Lewiston, Maine has a large and growing immigrant population, partially the result of secondary migration from other metropolitan areas in the United States. Recently, conflict has been on the rise between the immigrant population and the white community. Low-level tensions escalated in June 2018 when a fight erupted between white and immigrant residents over claims to Kennedy Park, a local gathering place. Tensions between the two groups simmered for several weeks. The situation culminated in a fight in which a white male died after being struck by a rock. State police believe race played a factor in the fight.
Following the June 2018 incident, the Lewiston chief of police requested CRS services to help ease racial tensions and strengthen community relations. Community leaders and city officials requested a City-Site Problem Identification and Resolution of Issues Together (City-SPIRIT) program for Lewiston and neighboring Auburn to address community tensions. CRS formed a working group and provided the group consultation services to help plan the City-SPIRIT program.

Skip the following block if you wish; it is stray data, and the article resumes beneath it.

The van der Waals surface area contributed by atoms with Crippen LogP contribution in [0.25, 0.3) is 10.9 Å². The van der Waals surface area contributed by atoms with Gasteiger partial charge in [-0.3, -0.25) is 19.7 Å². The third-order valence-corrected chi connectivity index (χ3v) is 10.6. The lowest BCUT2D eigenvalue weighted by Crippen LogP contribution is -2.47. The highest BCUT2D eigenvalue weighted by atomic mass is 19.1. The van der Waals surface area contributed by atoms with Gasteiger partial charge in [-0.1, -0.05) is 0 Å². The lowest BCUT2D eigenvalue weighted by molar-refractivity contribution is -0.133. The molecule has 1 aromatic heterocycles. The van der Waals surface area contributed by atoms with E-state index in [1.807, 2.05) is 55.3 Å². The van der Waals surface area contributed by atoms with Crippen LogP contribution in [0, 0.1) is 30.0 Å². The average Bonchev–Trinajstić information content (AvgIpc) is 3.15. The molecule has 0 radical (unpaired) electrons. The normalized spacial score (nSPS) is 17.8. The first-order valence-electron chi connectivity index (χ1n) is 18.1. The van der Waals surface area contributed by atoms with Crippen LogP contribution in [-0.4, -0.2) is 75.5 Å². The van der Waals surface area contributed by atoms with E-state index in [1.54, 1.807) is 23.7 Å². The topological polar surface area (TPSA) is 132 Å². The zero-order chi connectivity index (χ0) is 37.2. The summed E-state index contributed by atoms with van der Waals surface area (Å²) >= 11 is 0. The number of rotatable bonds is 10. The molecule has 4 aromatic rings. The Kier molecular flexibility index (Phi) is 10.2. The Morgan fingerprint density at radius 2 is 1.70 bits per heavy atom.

In October 2018, CRS returned to Lewiston to facilitate a community dialogue at Central Maine Community College, jointly convened by the U.S. Attorney’s Office for the District of Maine (USAO-ME) and the Lewiston chief of police for more than a dozen participants to discuss possible ways to address tensions in Lewiston and Auburn, including holding a City-SPIRIT program.
CRS continued providing the working group consultation services while they planned with upcoming City-SPIRIT program. In April 2019, CRS, with external assistance, facilitated the City-SPIRIT program in Lewiston for a diverse group of community members, including civic leaders and faith leaders.
In homogenous groups, participants identified issues impacting their community, including unspoken community tension and the need for more education on Islamic culture and practices. Then, participants re-formed into seven heterogeneous groups to develop solutions unique to their community, intended to reduce conflict, improve communication, and minimize the potential for future tensions. These proposed ideas included increased funding for English as a Second Language (ESL) training, creation of a cross-cultural community center, and cross-cultural events at schools and throughout the community to share different traditions, foods, and languages.
To encourage long-term success of the SPIRIT process, CRS returned to Lewiston and Auburn with the mayor’s support to attend and help facilitate meetings of a group, called the SPIRIT Council. As a step towards preventing future escalations and tensions, the Lewiston chief of police agreed to contact CRS whenever law enforcement make an arrest that could inflame race-based tensions in the city.